Today marks 47 months. Since Jason's simple math skills have declined with his absorption of higher math skills, I will break this down for his sake: 47 months is 1 month shy of 4 years.
He mentioned today that he can't remember when we weren't together, and I feel the same way. He's the soy sauce on my rice, the fur on my bear, and the dandelion to my patio. It's a good life.
Jason has 2 more finals and then his first year of PhD-ing is complete. Many, many hoorays and such. I'm super proud of him. And simultaneously soo stoked about The Vacation that begins... next week. It will be good times indeed. I've always wanted to row a boat, and I'm pretty sure that is going to come to pass in the very near future. I sure hope my expectations aren't set too high (I highly doubt this will be the case). And I sure hope my arms and coordination skills don't make me look like a fool (This is a very likely outcome). I thought maybe kayaking last year would be a reasonable substitute for rowing a boat, that once I kayaked I would be able to mark "rowing a boat" off my to-do list. But, nope. My brain rejected this as a legitimate substitute (though it did put kayaking at the top of my "awesome things to do" list). Next week, however, I know I will be able to conclusively check off rowing a boat. I just feel it in my bones.
There may also be some fishing involved. It's a bit iffy though since neither of us have been fishing, seriously or not, on our own. I think I've gone fishing with my grandfather, and Jason has been fishing with his family, but that's about it. I like the <insert specific descriptive word that I can't think of at the moment> idea of sitting in a rowboat, with a fishing line in the water, and just sorta... floating. The predicament with this whole plan is that I'm not sure how I would now react to the sport of fishing (if you fish with the intent to immediately kill and eventually eat the fish, half of the predicament disappears). When I was a kid, I didn't care much for it either way, but I wasn't super bothered by the fact that I was spearing a living thing through with a hook, pulling it up by its mouth, somehow unhooking it from said hook, and then releasing it to live its life (supposedly without pain or negative consequences) until the next tempting sharp object. I feel like since I've gotten older, I am somewhat more... sympathetic towards animals, more sensitive to them in a way. I have always loved animals, but I think it's harder for me now to see or think of animals in unfortunate or painful situations than it was when I was a kid. No, I'm not one of those crazy PETA people (though once they did send me a packet of stickers that said all kinds of funny anti-carnivore messages). I just don't like seeing or thinking about helpless animals in pain, or acting as if they are in pain.
I will take a brief break here to clarify a hopefully already known tidbit: I love animals, but I do realize that human life is more important. I do. I just tend to sympathize with animals more often because they are more helpless in their unfortunate circumstances (the majority of humans have a large part in digging their own proverbial graves). (______) Babies are also helpless, and I can honestly say that I sympathize with them even more so than animals, because I do value human life above furry creature life. I am really not a very passionate or opinionated person, especially when it comes to broad pseudo-political/social topics, but abortion absolutely infuriates me. It's disgusting and inhuman. The illogical behavior and opinions of the "pro-choice" rabble when it comes to this topic frustrates me to no end. Yes, an elective or "therapeutic" abortion is absolutely murder, people. Since it's late though, I'll save that rant for another day. I just wanted to be clear that I do believe that human life is more important than animal life, despite having a very strong sympathy for animals and their lives.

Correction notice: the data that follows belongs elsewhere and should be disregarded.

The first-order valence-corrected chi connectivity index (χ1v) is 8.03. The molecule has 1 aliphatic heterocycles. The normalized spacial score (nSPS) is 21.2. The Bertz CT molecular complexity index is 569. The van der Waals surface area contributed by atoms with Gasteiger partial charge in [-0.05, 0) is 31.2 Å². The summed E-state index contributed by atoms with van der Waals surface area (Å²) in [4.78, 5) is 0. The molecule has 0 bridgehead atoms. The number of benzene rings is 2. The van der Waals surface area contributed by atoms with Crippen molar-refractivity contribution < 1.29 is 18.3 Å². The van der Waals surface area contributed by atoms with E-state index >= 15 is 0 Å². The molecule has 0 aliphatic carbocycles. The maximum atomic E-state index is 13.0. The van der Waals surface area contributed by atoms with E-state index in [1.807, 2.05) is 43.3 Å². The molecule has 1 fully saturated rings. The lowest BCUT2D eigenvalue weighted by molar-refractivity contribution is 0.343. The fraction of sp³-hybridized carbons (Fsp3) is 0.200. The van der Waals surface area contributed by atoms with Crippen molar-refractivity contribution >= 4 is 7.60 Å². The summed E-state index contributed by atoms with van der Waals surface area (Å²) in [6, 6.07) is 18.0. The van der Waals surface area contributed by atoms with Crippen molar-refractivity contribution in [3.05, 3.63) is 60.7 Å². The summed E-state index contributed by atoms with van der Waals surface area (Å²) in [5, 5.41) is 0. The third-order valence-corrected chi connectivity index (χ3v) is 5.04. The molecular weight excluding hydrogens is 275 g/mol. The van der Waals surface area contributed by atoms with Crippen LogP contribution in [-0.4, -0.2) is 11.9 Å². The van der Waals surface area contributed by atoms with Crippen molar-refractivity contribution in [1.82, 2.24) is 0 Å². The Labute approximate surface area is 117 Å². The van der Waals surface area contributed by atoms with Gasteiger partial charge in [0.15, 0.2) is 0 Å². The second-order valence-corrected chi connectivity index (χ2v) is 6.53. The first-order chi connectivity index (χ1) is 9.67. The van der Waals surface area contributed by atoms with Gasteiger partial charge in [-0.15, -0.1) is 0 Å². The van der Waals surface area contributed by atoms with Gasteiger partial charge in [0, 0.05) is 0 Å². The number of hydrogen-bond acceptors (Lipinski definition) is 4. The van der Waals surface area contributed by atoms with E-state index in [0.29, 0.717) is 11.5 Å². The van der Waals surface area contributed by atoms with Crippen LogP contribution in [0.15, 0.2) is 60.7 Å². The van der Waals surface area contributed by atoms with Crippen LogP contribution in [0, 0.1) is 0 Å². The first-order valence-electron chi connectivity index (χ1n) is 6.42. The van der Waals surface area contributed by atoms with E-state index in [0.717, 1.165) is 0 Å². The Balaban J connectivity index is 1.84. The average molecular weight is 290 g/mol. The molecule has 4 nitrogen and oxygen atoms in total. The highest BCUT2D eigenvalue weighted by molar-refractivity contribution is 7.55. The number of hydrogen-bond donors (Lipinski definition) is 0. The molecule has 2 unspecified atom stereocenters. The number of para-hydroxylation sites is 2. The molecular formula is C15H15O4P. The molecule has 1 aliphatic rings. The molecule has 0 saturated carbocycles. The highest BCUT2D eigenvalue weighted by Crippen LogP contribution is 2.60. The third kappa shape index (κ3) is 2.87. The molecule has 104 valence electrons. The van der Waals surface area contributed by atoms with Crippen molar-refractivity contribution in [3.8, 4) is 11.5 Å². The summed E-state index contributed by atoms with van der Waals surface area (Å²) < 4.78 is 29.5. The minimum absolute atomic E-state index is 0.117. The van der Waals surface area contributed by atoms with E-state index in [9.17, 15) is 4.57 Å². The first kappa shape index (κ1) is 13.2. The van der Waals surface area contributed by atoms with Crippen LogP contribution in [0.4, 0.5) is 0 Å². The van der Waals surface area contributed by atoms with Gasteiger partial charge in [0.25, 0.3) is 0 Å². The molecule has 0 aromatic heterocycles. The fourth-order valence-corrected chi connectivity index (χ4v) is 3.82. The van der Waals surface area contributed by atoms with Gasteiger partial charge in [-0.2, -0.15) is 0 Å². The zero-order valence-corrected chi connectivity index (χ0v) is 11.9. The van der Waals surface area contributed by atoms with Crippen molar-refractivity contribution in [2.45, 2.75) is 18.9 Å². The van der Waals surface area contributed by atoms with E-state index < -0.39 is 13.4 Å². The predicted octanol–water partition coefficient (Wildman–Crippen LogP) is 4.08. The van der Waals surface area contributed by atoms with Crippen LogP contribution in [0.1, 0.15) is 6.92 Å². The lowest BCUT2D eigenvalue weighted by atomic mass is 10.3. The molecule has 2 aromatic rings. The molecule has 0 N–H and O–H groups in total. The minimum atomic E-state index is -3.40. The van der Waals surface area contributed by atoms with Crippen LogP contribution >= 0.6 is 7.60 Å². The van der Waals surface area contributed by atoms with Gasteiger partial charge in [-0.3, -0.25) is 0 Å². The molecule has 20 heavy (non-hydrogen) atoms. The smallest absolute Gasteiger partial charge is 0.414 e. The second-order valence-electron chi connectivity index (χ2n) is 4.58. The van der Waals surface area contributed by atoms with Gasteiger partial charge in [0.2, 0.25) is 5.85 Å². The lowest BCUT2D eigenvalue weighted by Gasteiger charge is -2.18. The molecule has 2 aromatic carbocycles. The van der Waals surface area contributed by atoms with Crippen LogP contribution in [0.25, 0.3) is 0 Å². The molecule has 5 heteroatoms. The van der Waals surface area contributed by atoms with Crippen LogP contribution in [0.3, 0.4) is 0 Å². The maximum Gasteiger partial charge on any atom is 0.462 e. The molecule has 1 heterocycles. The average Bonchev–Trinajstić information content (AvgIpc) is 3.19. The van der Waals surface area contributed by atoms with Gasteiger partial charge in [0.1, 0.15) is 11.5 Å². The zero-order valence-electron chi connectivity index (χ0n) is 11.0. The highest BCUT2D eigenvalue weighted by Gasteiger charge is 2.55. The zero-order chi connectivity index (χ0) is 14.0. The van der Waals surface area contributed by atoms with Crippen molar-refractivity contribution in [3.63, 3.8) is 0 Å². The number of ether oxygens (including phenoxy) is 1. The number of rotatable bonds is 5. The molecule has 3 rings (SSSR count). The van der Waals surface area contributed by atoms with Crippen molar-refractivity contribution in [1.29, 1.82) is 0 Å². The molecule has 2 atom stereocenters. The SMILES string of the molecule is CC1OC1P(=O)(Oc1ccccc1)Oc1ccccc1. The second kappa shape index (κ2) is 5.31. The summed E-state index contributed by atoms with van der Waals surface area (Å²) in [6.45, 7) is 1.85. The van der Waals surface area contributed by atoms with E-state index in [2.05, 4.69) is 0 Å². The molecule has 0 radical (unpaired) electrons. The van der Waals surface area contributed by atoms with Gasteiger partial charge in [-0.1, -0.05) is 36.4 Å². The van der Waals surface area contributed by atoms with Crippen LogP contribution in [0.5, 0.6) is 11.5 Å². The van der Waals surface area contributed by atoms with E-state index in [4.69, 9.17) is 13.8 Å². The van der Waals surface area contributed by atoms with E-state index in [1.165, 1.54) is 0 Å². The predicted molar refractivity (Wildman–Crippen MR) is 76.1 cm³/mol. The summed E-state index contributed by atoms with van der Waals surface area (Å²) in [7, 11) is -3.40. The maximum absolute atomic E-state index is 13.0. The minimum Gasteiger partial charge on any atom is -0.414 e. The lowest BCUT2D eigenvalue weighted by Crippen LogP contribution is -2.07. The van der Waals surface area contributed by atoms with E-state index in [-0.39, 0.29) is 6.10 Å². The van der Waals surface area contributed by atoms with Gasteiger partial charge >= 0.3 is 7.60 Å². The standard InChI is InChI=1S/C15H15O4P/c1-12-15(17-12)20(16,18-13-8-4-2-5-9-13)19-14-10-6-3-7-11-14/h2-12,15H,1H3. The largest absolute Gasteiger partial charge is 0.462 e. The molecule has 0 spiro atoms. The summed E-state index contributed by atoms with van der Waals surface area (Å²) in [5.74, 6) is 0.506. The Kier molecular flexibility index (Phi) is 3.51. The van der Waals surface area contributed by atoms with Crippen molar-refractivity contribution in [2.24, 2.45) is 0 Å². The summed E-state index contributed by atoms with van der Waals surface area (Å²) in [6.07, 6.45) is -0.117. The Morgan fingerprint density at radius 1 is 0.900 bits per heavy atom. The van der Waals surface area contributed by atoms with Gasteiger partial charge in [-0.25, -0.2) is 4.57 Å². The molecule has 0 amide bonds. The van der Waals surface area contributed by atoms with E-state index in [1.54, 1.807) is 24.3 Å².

Anyway, back to fishing. Knowing that I don't like seeing animals in pain, and knowing that a fish is an animal, and not knowing definitely if the fish is going through or going to go through negative consequences of my catch-and-release "sport," it makes me question how I will react to a fish flopping around on the end of my hooked line. It's complicated. The most conflicting part (beside the question of "Is my entertainment actually worth more than the comfort and/or life of this fish?") is that I want that above-painted picture of sitting, staring, floating, line in water, sun overhead, etc... It seems like it would be peaceful. I like peaceful (spoiler alert: I'm a pretty boring person).
So, if I can convince Jason, this is my current plan:
1) Rent poles and row boat.
2) Row to middle of a lake.
3) Tie whatever type of bait (worm, bread, etc) to my line, without hook.
4) Wait for line to tug.
5) Quickly pull up the hookless (and hopefully now baitless) line.
6) Exclaim, "By golly, he got away!"
7) Rinse and repeat.
Silly? Probably. Fun? Most definitely. I will get the experience that I want without the unwanted mental hassle. It will be a win-win-win situation, which is the best kind of conflict resolution according to paper company management in Scranton, PA.
Speaking of bait, doesn't this little fellow look like he'd be the perfect kind of bait? Not for fishing obviously... but he does look bait-like, no? The way he's sitting back on his little haunches makes him super adorable.